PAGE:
Fiore Artisan Olive Oils & Vinegars
8 Rodick Place, Bar Harbor, 801-2580

A relative newcomer to Bar Harbor, Fiore is as much of a tasting room as a shop.  It is lined with mini stainless steel canisters of extra virgin olive oil and aged balsamic vinegars from which you sample blends and infusions of different flavors.  Then they pour and bottle it for you.  Other specialty foods include imported pestos, balsamic jams, dipping sauces, and gourmet peanut brittle.  Although the traditional 18-year balsamic vinegar is most popular, I couldn’t pass up a fig-flavored balsamic.  As I was leaving, I bumped into James Lindquist, the chef of Red Sky, who was stocking up on the restaurant’s pantry.

Little Notch Bread Company
340 Main Street, Southwest Harbor, 207-244-3357; 52 Cottage Street, Bar Harbor, 207-288-0712

An innkeeper I know worked in the Little Notch bakery one winter and told me they used truly outstanding ingredients.  You know this immediately when you try their sourdough, focaccia, walnut raisin rounds, or baguettes.  If you are also looking for a quick, tasty lunch, you can enjoy pizza specialties, sandwiches, pasta, and chowder here. Be prepared for some tough decisions – say, deciding between a sandwich of prosciutto with asiago and roasted peppers on a Little Notch onion roll vs. hearth- baked fresh pizza featuring ricotta and garlic, sun dried tomatoes and mushrooms. And be further warned, Little Notch also offers all of the delicious traditional sweets you may be trying to avoid  – cookies, brownies, sticky buns, and scones.  (But, you have been hiking every day since you’ve been on Mount Desert Island, haven’t you?)

Sawyer’s Market
344 Main St., Southwest Harbor, 207-244-3315
http://www.sawyersmarket.com

Sawyer’s has been a neighborhood grocer on Mount Desert Island since 1946. It still has the same hardwood floors and a patterned tin ceiling, but it features all of the gourmet fare of this century. The friendly butcher will get you fresh meats and seafood, but you can also find fresh local vegetables, herbs, gourmet chicken sausages, freshly baked pies, cheese, and basic groceries.  A licensed liquor store, Sawyer’s offers wine, micro-brew beers, and spirits.  They will handle full provisioning for all boats docking in Southwest Harbor and, if you’re off to hike, they have pre-made sandwiches for your pack.  Some complain about the prices, but it’s convenient, high-quality, friendly and charming.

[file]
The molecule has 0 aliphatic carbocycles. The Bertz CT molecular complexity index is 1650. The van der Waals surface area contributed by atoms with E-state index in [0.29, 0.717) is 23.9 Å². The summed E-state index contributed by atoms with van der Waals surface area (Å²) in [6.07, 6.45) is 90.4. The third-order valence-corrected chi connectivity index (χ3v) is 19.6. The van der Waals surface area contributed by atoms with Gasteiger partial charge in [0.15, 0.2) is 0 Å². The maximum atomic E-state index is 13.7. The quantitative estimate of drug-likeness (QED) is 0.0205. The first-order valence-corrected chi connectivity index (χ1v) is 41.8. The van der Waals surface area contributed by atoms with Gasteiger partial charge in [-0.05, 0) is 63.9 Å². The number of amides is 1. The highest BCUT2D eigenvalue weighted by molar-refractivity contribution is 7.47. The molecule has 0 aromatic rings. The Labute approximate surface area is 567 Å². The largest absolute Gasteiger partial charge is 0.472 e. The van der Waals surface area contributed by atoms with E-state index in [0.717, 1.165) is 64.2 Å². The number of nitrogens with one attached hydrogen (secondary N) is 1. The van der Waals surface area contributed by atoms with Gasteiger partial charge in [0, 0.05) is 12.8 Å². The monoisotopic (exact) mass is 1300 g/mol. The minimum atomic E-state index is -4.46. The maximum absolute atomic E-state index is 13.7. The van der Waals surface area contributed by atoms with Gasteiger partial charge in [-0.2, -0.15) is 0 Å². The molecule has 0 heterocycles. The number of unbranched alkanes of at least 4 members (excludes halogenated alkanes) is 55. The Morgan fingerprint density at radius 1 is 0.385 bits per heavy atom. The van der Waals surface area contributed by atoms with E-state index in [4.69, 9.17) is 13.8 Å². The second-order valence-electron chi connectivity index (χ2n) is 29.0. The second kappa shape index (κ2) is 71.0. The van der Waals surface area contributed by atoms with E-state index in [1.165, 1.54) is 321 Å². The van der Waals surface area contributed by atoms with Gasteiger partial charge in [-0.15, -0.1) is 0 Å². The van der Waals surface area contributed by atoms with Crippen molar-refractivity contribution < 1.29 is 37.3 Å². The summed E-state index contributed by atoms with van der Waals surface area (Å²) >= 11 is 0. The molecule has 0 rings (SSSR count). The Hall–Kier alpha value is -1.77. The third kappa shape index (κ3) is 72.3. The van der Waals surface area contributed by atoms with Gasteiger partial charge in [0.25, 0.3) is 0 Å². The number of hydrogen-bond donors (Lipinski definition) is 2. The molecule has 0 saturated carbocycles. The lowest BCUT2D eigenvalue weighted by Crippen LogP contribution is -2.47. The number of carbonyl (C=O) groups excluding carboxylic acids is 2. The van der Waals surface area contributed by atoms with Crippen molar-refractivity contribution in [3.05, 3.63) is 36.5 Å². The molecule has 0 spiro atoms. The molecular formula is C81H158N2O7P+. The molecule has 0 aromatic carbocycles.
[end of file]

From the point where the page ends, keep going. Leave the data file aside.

Sawyer's Specialties
353 Main Street, Southwest Harbor, 207-244-3317

Diagonally across the street from Sawyer’s Market is this shop featuring a wide array of cheese, specialty foods, and wine. To help you with your selections, owner/buyer Scott Worcester and his staff offer relaxed, expert advice that can yield some interesting, well-priced “finds.”  But don’t take my word for it.  The Executive Wine Editor of Food and Wine wrote: “I walked into this place the other day and was pretty much blown away by the selection–not just a lot of wine, but a lot of really terrific wine, from the kind of interesting, artisanal producers that are hard enough to track down in NYC, much less the far northeastern reaches of Maine.”

Triple Chick Farm
Route 102, Town Hill, 207-288-2888

Thanks to Amy and Hartley Rogers of New York, New York, almost 90 acres of open fields and woods on Route 102 have been preserved for the very best agricultural use.  In addition, we all now have a new farm stand in Town Hill named Triple Chick, after their three young daughters, offering the wonderful results of their efforts in organic, sustainable farming.  When Martha Stewart toured the raised beds of Triple Chick Farm's greenhouses, she marveled at the tomato plants, beets, and carrots.  On our visits to the farm stand we've bought flowers, lettuce mixes, onions, cherry tomatoes, cucumbers, and bunches of mint, parsley, basil, and oregano.  We hope you join us in applauding the contributions the Rogers family is making to Mount Desert Island by visiting their farm stand.